Quit Complaining And Just Do The Bloody Training

Franchisee Columnist Todd Michaud has spent the last 16 years trying to fight IT issues, with the last six years focused on franchisee IT issues. He is currently responsible for IT at Focus Brands (Cinnabon, Carvel, Schlotzsky's and Moe's Southwestern Grill).

Technology training is about as popular as a die-hard Lakers fan in a South Boston bar. It also costs money. A good chunk of money. When you take something people don't like and then make it cost what the operator believes is a lot of money, you end up trying to cram the proverbial 10 pounds of stuff into a 5 pound bag.

When it comes to running a restaurant, investing time and money into learning the store's technology can mean the difference between a money-making hit and a bankruptcy-inducing nightmare. Technology plays a critical role in both the front and the back office. I am befuddled by the notion that the same operators who clamor for a Limited Time Offer that may bump sales 1 percent won't invest their energy in systems they already own that could easily save them 3 to 5 percent.

"There is absolutely no way an operator can be trained on this system in just a single day." No kidding. This particular system runs 80 percent of all the restaurant's front- and back-office operations. Where and when did we actually think that trying to train users on the system in one day was a good idea? No wonder the franchisees are not happy with it.

Customer: "I can't afford to pay for the recommended training and I'm not really a 'classroom' kinda guy. Couldn't you just give me the manual and I can figure it out on my own?"

Provider: "I'm sorry sir, but our skydiving school requires that you attend the mandatory training prior to jumping out of an airplane at 15,000 feet."

Customer: "Well, can't you give me a deal then? I mean, this is a lot of money. There has to be something you can do."

Provider: "You're right. Maybe the plane doesn't need its next scheduled maintenance. And come to think of it, we could get a couple of high school interns to pack the chutes, too. Then I could give you a discount."

Customer: "Perfect!"

As an IT person, I have a hard time relating to people who do not like technical training. If someone stopped by my office and handed me a piece of technology and said--"Here is a new piece of technology. I'm going to train you how to use it. Use it well, and you will get a 3 percent raise."--I can guarantee I would learn that technology inside and out. I would soak up any and all training. I would be the guy trying to figure out how I could use that technology to get a 6 percent raise.

But many people are intimidated or put off by technology. They just don't want to deal with it. They would rather do anything else. They will write off the raise in exchange for not dealing with something that makes them uncomfortable.

Then there is the cost. Depending on the type of training--private in the restaurant, classroom style, e-learning, etc.--the costs and impact vary wildly. Typically, the best approach is a blend of two or more of these techniques. Some things are better taught in a restaurant atmosphere, others in a classroom setting, still others online. Comprehensive multi-tool approaches can be extremely effective, but they are also expensive. Most people will tell you that approach is the right one to take, but very few are willing to pay for it.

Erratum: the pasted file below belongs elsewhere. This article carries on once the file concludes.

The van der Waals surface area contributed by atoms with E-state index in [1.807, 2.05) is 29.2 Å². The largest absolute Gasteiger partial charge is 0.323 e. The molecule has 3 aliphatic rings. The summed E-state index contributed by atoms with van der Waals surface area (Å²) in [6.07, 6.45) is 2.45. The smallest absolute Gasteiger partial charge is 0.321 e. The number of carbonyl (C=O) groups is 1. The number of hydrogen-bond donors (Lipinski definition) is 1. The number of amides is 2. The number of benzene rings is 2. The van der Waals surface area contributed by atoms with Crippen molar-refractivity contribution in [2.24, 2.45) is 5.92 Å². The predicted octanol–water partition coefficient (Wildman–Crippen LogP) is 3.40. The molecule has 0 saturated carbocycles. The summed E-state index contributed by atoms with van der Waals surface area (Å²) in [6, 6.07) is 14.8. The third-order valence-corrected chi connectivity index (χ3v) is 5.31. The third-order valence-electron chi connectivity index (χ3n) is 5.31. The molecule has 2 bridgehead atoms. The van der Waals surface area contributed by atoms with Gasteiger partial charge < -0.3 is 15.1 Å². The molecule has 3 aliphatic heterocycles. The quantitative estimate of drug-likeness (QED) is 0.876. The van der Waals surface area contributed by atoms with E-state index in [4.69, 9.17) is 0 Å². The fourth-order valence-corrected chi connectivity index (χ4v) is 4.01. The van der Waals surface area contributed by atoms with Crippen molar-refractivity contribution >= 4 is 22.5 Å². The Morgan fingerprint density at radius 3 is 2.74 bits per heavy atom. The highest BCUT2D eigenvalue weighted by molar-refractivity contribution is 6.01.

With complex systems, timing is also an important factor. If you train operators on how to run a report that shows food cost but they don't use it again for 30 to 60 days, they are likely to forget the steps. On the flip side, if you try to train users on complicated topics the day before the restaurant opens, those operators may be distracted with all the other things that happen when opening a store.

Lastly, the audience being trained is very important. Some training materials may be geared toward the franchisee, while others are for general restaurant management and still others may be crew-focused. The people in each of these roles are likely to have different learning styles, too. A younger cashier may be more comfortable with an online class, whereas a semi-retired store manager may want hands-on in-restaurant training.

So how do you address this situation? Here are a few of my recommendations:<ul

  • Make all training results-based. Don't worry about explaining features and functionality; focus on how to deliver value to the business. (Example: Don't show users where the inventory variance report is, show them how to find and remove variances; it saves money.)
  • Don't start with a price point and see how much you can "cram into it." Training costs are important, but they should not be the first factor considered. (Example: If $2,000 can effectively turn the computer on the counter into a POS instead of a basic cash register, it's a worthwhile investment.)
  • In my experience, very few people enjoy classroom training. The reality is that, in many cases, it is the most effective way to learn. Just because classroom training is not "liked" doesn't mean it shouldn't be used.
  • Create "certification" and then provide incentives to be certified (Example: Discounted support costs.)

    When it comes to technology training, I think that if you focus on the value the technology will provide when fully utilized versus the cost and the time of that investment, you will ultimately achieve more success. Service providers need to stop being afraid of training. They should not allow their customers to shoot themselves in the foot, even if it means losing the deal.

    What are your thoughts? I'd love to gain some additional perspectives. Leave a comment, or E-mail me at [email protected]. You can also follow me on Twitter: @todd_michaud.

    And don't forget to follow my Ironman training progress at www.IronGeek.me.